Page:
At lunchtime (ironically named), I went to the Policy Exchange debate on regulatory reform: has it gone too far? not far enough? so far that we can’t even see it any more, not even on the horizon, a small black speck? Speakers included Xavier Rolet, CEO of the London Stock Exchange; Vicky Ford, MEP; Andrew Tyrie MP, chairman of the Treasury Select Committee; Gerard Lyons, chief economist at Standard Chartered; and Andrew Lilico of Policy Exchange.
What became clearest from this fringe event is that we have found ourselves in the middle of regulatory reform without a clear plan for how to complete it, driven not by principles-based changes but reflexive public anger and cowardice from the financial services industry. During national, European and global discussions of regulation, banks, pension funds, PE firms, hedge funds et al had been obstructive, or at best obfuscatory. But how could they not be? What they really want is Swiss cheese reform, with sufficient holes in.
One of the key areas of agreement was that the financial services industry had not helped itself by presenting a fractured front. Vicky Ford said that if they had participated in shaping it, they might not have ended up with ‘blatant French protectionism’ undermining the City, which – she added with pride – the British had helped to repel last week. Still, Xavier Rolet was nodding when Ford said the banks ought to have adopted ‘more of a mea culpa attitude’.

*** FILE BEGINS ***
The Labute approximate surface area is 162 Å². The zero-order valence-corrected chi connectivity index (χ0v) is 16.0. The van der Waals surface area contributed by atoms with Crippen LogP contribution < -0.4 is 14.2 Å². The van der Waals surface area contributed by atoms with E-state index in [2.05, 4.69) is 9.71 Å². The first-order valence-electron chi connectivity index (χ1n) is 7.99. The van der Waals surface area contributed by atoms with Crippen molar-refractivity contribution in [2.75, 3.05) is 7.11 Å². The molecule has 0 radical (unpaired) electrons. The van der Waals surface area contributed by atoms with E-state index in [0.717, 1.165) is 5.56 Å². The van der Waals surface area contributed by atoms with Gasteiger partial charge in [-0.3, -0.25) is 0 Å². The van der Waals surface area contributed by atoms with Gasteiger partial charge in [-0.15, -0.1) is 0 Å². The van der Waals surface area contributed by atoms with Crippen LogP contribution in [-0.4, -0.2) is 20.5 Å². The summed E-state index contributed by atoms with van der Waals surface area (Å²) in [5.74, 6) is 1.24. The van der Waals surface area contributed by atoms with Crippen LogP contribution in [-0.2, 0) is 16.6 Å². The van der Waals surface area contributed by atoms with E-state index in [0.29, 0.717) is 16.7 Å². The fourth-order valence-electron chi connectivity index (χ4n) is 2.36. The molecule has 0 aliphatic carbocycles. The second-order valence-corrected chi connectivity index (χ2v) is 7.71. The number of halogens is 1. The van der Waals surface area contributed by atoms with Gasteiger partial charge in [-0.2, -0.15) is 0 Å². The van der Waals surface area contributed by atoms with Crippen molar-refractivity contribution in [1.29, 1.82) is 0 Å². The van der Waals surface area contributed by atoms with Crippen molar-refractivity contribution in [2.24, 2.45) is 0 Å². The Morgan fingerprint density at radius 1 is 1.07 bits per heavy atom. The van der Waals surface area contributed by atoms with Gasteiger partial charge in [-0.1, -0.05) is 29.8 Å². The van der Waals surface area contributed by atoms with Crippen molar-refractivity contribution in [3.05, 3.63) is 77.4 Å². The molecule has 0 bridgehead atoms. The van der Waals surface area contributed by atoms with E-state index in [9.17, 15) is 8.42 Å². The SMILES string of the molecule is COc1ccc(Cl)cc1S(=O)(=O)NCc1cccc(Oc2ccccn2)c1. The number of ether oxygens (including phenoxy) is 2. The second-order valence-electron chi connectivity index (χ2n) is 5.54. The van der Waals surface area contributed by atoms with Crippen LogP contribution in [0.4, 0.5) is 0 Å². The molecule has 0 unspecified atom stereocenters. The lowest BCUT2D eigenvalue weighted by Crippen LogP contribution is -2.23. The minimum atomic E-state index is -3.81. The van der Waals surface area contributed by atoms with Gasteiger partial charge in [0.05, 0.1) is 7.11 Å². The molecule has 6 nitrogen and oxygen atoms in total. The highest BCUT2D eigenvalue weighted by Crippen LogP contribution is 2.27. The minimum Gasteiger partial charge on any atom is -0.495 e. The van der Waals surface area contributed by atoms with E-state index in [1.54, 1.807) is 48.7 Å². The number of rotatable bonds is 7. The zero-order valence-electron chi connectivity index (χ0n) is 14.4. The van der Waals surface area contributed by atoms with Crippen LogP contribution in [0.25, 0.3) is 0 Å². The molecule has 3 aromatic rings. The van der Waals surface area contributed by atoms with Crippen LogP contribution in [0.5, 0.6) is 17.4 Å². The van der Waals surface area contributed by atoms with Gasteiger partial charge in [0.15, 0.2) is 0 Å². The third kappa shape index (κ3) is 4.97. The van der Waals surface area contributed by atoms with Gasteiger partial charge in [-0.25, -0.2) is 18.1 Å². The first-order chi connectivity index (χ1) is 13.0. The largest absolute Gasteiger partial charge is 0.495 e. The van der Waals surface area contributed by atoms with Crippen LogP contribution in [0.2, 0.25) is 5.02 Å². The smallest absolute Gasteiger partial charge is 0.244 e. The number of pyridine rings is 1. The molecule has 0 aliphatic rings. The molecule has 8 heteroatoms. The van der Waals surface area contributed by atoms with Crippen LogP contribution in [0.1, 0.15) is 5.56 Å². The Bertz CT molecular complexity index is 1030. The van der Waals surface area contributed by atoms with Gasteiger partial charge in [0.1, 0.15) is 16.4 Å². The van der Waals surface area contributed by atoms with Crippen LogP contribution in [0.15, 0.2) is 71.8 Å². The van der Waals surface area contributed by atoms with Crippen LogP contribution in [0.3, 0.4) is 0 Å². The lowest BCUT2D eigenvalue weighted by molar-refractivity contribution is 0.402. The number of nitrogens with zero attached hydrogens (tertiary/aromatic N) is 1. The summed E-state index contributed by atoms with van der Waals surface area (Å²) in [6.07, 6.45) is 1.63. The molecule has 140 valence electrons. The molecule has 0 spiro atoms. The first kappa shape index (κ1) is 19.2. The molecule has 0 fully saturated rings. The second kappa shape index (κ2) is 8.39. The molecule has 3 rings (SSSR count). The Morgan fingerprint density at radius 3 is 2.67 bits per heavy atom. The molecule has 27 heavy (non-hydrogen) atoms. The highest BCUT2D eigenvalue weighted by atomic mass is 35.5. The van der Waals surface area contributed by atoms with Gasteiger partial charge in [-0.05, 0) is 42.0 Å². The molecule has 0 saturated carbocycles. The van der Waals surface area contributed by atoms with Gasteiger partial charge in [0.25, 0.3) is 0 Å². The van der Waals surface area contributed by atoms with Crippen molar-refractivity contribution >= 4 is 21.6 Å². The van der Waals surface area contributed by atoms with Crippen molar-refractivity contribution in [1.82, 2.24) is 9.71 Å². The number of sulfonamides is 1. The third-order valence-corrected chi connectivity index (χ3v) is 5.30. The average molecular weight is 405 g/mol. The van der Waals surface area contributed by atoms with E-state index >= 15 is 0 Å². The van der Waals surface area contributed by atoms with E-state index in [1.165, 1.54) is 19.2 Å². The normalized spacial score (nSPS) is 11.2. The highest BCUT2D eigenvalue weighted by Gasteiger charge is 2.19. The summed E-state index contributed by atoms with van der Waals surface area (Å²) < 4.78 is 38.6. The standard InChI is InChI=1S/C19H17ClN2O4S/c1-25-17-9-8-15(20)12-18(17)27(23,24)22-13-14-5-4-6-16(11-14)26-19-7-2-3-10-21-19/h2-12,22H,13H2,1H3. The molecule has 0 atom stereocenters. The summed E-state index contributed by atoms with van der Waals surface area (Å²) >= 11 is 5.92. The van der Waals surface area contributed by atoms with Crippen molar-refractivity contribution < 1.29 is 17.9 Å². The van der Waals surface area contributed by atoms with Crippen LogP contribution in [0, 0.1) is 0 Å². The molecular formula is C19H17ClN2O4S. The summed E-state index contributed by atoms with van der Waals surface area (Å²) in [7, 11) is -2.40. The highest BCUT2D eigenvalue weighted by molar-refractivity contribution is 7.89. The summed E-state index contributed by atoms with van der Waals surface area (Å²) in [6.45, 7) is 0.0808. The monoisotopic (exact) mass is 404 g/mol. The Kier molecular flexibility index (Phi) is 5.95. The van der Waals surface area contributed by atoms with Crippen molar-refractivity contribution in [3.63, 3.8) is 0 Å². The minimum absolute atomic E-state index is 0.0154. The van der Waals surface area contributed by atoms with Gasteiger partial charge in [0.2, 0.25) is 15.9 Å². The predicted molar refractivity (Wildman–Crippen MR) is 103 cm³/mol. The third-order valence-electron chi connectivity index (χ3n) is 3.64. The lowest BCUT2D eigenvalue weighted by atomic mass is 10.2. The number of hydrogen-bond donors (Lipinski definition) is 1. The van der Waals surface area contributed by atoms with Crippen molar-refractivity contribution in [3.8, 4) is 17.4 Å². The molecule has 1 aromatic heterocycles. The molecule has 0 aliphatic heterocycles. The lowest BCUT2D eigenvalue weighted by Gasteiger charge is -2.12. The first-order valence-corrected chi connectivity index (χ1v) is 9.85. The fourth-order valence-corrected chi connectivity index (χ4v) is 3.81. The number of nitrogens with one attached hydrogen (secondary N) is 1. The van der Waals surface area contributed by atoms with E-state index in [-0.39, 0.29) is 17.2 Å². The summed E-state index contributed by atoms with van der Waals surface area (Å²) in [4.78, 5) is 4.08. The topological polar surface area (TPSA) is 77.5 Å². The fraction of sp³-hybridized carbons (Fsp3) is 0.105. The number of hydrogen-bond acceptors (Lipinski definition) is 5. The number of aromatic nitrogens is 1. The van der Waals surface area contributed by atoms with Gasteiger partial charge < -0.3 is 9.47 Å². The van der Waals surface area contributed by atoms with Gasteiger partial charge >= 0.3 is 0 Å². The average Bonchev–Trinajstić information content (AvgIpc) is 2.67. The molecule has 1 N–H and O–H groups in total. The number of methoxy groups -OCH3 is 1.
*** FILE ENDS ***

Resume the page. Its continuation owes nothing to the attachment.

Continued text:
But when we do get legislation, it has to be implemented globally, said Gerard Lyons: a British bonus tax only hurts the British. Although with a global bank, he welcomed ‘strict intrusive supervision’ because a good macro-prudential regulator was the only way to prevent blow-ups.
Andrew Lilico was – to some ears – the harshest, or at least the most truly capitalist. If a bank is going to fail, let it fail; bondholders should suffer, and so should depositors, at least to a certain extent. He recommended bringing back savings banks, where deposits were guarantee by government bonds and no gambling was permitted. (Sounds a lot like a narrow bank to me…)
I asked the panel about the role of public anger in regulatory reform. Andrew Tyrie said that were it not for public anger, politicians’ attention would no doubt have been less focused on reform, but that now the anger was exhausting itself, they could get on with other business – a mixed blessing, with the job incomplete. Lyons was wary about misdirected anger and said that because bankers and technocrats had failed to set the agenda (in consonance with Ford above), politicans had led the way, driven by a fire-breathing public.
Taking a break from the conference centre’s benign mid-afternoon tedium to go see the Staffordshire hoard at the Birmingham Museum and Art Gallery in Victoria Square.
I’m in Birmingham and have fought through the crowds to get to the lobby of the Hyatt, where even greater crowds of sky-blue-lanyard-wearing delegates, thrusting Spads and boshie press officers are thronging before George Osborne’s speech. Check out my tweets to hear what George has to say.